Ramananda
.

Several important icons were women. For example, within the Mahanubhava sect, the women outnumbered the men, and administration was many times composed mainly of women. Mirabai is the most popular female saint in India.

Sri Vallabha
Vallabha
Acharya (1479–1531) is a very important figure from this era. He founded the Shuddha Advaita
Advaita
(Pure Non-dualism) school of Vedanta
Vedanta
thought.

According to The Centre for Cultural Resources and Training,

Vaishanava bhakti literature was an all- India
India
phenomenon, which started in the 6th–7th century A.D. in the Tamil -speaking region of South India, with twelve Alvar
Alvar
(one immersed in God) saint-poets, who wrote devotional songs. The religion of Alvar
Alvar
poets, which included a woman poet, Andal, was devotion to God
God
through love (bhakti), and in the ecstasy of such devotions they sang hundreds of songs which embodied both depth of feeling and felicity of expressions

Early Islamic Rule (c. 1100–1500 CE)

Main articles: Muslim conquest of India , Islamic Empires in India
Islamic Empires in India
, Bahmani Sultanate
Bahmani Sultanate
, Deccan Sultanates
Deccan Sultanates
, Delhi Sultanate
Delhi Sultanate
, Sufism in India
India
, and Islam in India
Islam in India

In the 12th and 13th centuries, Turks and Afghans invaded parts of northern India
India
and established the Delhi Sultanate
Delhi Sultanate
in the former Rajput
Rajput
holdings. The subsequent Slave dynasty of Delhi
Delhi
managed to conquer large areas of northern India, approximately equal in extent to the ancient Gupta Empire
Gupta Empire
, while the Khalji dynasty
Khalji dynasty
conquered most of central India
India
but were ultimately unsuccessful in conquering and uniting the subcontinent. The Sultanate ushered in a period of Indian cultural renaissance. The resulting "Indo-Muslim" fusion of cultures left lasting syncretic monuments in architecture, music, literature, religion, and clothing.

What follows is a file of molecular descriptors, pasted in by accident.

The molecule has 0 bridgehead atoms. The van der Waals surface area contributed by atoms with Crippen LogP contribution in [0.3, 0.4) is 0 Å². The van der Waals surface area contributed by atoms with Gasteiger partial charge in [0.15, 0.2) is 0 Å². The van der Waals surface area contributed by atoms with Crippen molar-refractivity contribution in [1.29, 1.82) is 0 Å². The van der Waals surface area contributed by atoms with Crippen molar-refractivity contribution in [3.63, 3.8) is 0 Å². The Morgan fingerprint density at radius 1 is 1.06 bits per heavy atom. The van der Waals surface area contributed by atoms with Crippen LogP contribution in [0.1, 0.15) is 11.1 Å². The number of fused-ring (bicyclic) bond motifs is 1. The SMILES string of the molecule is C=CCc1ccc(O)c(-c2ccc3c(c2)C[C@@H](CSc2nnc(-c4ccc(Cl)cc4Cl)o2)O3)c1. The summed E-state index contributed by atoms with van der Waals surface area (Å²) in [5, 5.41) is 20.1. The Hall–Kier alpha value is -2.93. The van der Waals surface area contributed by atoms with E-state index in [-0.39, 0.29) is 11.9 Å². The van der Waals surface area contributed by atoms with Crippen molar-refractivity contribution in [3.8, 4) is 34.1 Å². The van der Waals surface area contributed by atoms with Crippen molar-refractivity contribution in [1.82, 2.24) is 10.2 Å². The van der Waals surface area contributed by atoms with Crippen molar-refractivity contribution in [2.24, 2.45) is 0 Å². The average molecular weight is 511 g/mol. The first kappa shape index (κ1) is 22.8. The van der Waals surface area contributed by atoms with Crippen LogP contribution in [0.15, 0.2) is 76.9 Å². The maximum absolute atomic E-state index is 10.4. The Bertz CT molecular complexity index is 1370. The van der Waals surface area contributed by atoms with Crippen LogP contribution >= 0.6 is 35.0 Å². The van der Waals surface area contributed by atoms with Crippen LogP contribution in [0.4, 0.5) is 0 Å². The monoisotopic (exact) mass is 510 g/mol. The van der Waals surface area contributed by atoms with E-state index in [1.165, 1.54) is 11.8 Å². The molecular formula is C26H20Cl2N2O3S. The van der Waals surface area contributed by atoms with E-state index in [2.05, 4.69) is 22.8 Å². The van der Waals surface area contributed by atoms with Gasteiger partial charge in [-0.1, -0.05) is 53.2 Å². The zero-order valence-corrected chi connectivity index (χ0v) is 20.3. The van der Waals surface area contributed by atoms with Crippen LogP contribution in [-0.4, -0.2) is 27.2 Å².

Bhakti
Bhakti
Movement

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During the 14th to 17th centuries, a great Bhakti
Bhakti
movement swept through central and northern India, initiated by a loosely associated group of teachers or Sants . Ramananda
Ramananda
, Ravidas
Ravidas
, Srimanta Sankardeva , Chaitanya Mahaprabhu
Chaitanya Mahaprabhu
, Vallabha
Vallabha
Acharya , Sur , Meera
Meera
, Kabir
Kabir
, Tulsidas
Tulsidas
, Namdev
Namdev
, Dnyaneshwar
Dnyaneshwar
, Tukaram
Tukaram
and other mystics spearheaded the Bhakti
Bhakti
movement in the North while Annamacharya
Annamacharya
, Bhadrachala Ramadas , Tyagaraja
Tyagaraja
among others propagated Bhakti
Bhakti
in the South. They taught that people could cast aside the heavy burdens of ritual and caste, and the subtle complexities of philosophy, and simply express their overwhelming love for God. This period was also characterized by a spate of devotional literature in vernacular prose and poetry in the ethnic languages of the various Indian states or provinces.

Lingayatism

Main article: Lingayatism
Lingayatism

Lingayatism
Lingayatism
is a distinct Shaivite tradition in India, established in the 12th century by the philosopher and social reformer Basavanna. The adherents of this tradition are known as Lingayats. The term is derived from Lingavantha in Kannada, meaning 'one who wears Ishtalinga on their body' (Ishtalinga is the representation of the God). In Lingayat theology, Ishtalinga is an oval-shaped emblem symbolising Parasiva, the absolute reality. Contemporary Lingayatism
Lingayatism
follows a progressive reform–based theology propounded, which has great influence in South India, especially in the state of Karnataka.

Unifying Hinduism

Main article: Unifying Hinduism
Hinduism

According to Nicholson, already between the 12th and 16th century,

... certain thinkers began to treat as a single whole the diverse philosophival teachings of the Upanishads, epics, Puranas, and the schools known retrospectively as the "six systems" (saddarsana) of mainstream Hindu
Hindu
philosophy.

The tendency of "a blurring of philosophical distinctions" has also been noted by Burley. Lorenzen locates the origins of a distinct Hindu
Hindu
identity in the interaction between Muslims and Hindus, and a process of "mutual self-definition with a contrasting Muslim other", which started well before 1800. Both the Indian and the European thinkers who developed the term "Hinduism" in the 19th century were influenced by these philosophers.